Written and Images by Onki @遊日職人
Translation by Wendy Yiu
A book is like a friend. We understand the world and life, or even observe ourselves through texts, and have a deep realization of oneself that we are not alone. PMQ invites different people from design and culture sectors to recommend a book, so that you can enrich yourselves as book therapy.
Why would you recommend this book?
Onki @遊日職人: All about spring blooming in Books.
Since 2011, photographer Onuma Hideki has been consistently collecting photos of cherry blossoms in the disaster-stricken area of northeastern Japan for 10 years. The photo album records the changes of the northeastern area in the past ten years and the memories of survivors to their hometowns.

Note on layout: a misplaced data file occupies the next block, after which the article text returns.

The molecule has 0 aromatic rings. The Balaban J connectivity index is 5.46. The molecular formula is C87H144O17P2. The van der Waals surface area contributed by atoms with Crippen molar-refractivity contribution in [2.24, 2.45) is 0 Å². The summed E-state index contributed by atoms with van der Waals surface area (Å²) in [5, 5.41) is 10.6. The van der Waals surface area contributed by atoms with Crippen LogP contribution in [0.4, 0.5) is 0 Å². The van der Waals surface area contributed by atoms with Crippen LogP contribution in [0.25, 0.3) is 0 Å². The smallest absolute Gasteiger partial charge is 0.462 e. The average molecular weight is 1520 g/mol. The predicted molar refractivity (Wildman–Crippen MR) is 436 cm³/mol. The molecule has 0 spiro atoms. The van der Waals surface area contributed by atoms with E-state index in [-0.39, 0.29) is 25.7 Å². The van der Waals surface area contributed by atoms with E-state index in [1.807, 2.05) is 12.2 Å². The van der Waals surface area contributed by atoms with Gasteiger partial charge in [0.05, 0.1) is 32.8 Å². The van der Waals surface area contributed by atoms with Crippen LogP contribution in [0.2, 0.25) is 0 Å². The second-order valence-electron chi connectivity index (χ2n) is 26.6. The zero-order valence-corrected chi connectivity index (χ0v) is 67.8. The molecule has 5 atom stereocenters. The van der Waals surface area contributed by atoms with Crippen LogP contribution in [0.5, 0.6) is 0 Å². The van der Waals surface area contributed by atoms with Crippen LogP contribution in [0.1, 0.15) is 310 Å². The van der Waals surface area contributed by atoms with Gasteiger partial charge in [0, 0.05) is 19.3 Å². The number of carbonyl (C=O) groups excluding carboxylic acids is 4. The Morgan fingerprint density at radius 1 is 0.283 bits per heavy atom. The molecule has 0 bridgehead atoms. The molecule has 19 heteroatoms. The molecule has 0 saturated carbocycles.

On March 11, 2011, a strong earthquake of magnitude 9 struck northeastern Japan. At that time, Hideki Onuma, who lived in Sendai at that time, based on the photographer's instinct, followed the original schedule of capturing cherry blossoms every year in late April, and took the camera to Iwate Prefecture. He went to Rikuzentakata City and recorded the cherry blossoms that survived after the tsunami. He saw the century-old cherry tree still standing in the rubble in Ofunato City despite of the great impact brought by earthquake and tsunami. The cherry blossoms encourage the locals to live their life.
The photography project is still in progress. Every year, he travels to the northeastern coast of Japan and the surrounding areas of Fukushima Daiichi Nuclear Power Plant. In ten-years time, the cherry blossom tunnel in Tomioka Town, which was originally locked behind heavy doors, was also chained off in 2020. Although the local cherry blossom festival was cancelled due to the pandemic, it will be likely to resume on a reduced scale this year. We wish everyone in the northeastern Tokyo the best.
Author: Onuma Hideki